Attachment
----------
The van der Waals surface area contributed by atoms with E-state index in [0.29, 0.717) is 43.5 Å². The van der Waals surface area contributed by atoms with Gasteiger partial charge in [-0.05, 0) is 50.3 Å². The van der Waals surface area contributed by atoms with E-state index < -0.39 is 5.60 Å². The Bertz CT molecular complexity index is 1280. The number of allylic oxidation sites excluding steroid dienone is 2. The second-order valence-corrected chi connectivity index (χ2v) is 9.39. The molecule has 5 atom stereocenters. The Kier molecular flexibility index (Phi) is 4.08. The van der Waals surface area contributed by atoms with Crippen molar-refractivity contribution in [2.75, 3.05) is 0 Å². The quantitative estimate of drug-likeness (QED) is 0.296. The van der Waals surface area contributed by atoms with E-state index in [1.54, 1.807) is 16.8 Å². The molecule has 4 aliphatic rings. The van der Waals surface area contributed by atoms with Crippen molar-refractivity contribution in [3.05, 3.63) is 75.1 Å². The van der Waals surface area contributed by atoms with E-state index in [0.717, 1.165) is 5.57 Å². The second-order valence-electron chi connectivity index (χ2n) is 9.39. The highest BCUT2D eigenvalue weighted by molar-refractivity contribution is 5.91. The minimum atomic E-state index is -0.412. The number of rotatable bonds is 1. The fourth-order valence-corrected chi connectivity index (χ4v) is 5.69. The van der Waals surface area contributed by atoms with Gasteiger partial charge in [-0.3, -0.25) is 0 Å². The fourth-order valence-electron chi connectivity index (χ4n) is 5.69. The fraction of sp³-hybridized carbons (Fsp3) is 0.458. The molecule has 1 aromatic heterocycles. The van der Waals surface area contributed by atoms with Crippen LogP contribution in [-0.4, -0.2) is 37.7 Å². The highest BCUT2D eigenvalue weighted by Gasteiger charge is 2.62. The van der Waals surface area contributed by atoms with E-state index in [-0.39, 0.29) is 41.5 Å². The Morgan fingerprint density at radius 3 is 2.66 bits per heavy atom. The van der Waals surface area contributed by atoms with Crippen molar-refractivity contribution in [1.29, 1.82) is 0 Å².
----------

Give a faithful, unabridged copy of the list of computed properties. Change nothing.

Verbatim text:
The van der Waals surface area contributed by atoms with E-state index in [0.29, 0.717) is 43.5 Å². The van der Waals surface area contributed by atoms with Gasteiger partial charge in [-0.05, 0) is 50.3 Å². The van der Waals surface area contributed by atoms with E-state index < -0.39 is 5.60 Å². The Bertz CT molecular complexity index is 1280. The number of allylic oxidation sites excluding steroid dienone is 2. The second-order valence-corrected chi connectivity index (χ2v) is 9.39. The molecule has 5 atom stereocenters. The Kier molecular flexibility index (Phi) is 4.08. The van der Waals surface area contributed by atoms with Crippen molar-refractivity contribution in [2.75, 3.05) is 0 Å². The quantitative estimate of drug-likeness (QED) is 0.296. The van der Waals surface area contributed by atoms with E-state index in [1.54, 1.807) is 16.8 Å². The molecule has 4 aliphatic rings. The van der Waals surface area contributed by atoms with Crippen molar-refractivity contribution in [3.05, 3.63) is 75.1 Å². The van der Waals surface area contributed by atoms with E-state index in [0.717, 1.165) is 5.57 Å². The second-order valence-electron chi connectivity index (χ2n) is 9.39. The highest BCUT2D eigenvalue weighted by molar-refractivity contribution is 5.91. The minimum atomic E-state index is -0.412. The number of rotatable bonds is 1. The fourth-order valence-corrected chi connectivity index (χ4v) is 5.69. The van der Waals surface area contributed by atoms with Gasteiger partial charge in [-0.3, -0.25) is 0 Å². The fourth-order valence-electron chi connectivity index (χ4n) is 5.69. The fraction of sp³-hybridized carbons (Fsp3) is 0.458. The molecule has 1 aromatic heterocycles. The van der Waals surface area contributed by atoms with Crippen LogP contribution in [-0.4, -0.2) is 37.7 Å². The highest BCUT2D eigenvalue weighted by Gasteiger charge is 2.62. The van der Waals surface area contributed by atoms with E-state index in [-0.39, 0.29) is 41.5 Å². The Morgan fingerprint density at radius 3 is 2.66 bits per heavy atom. The van der Waals surface area contributed by atoms with Crippen molar-refractivity contribution in [1.29, 1.82) is 0 Å².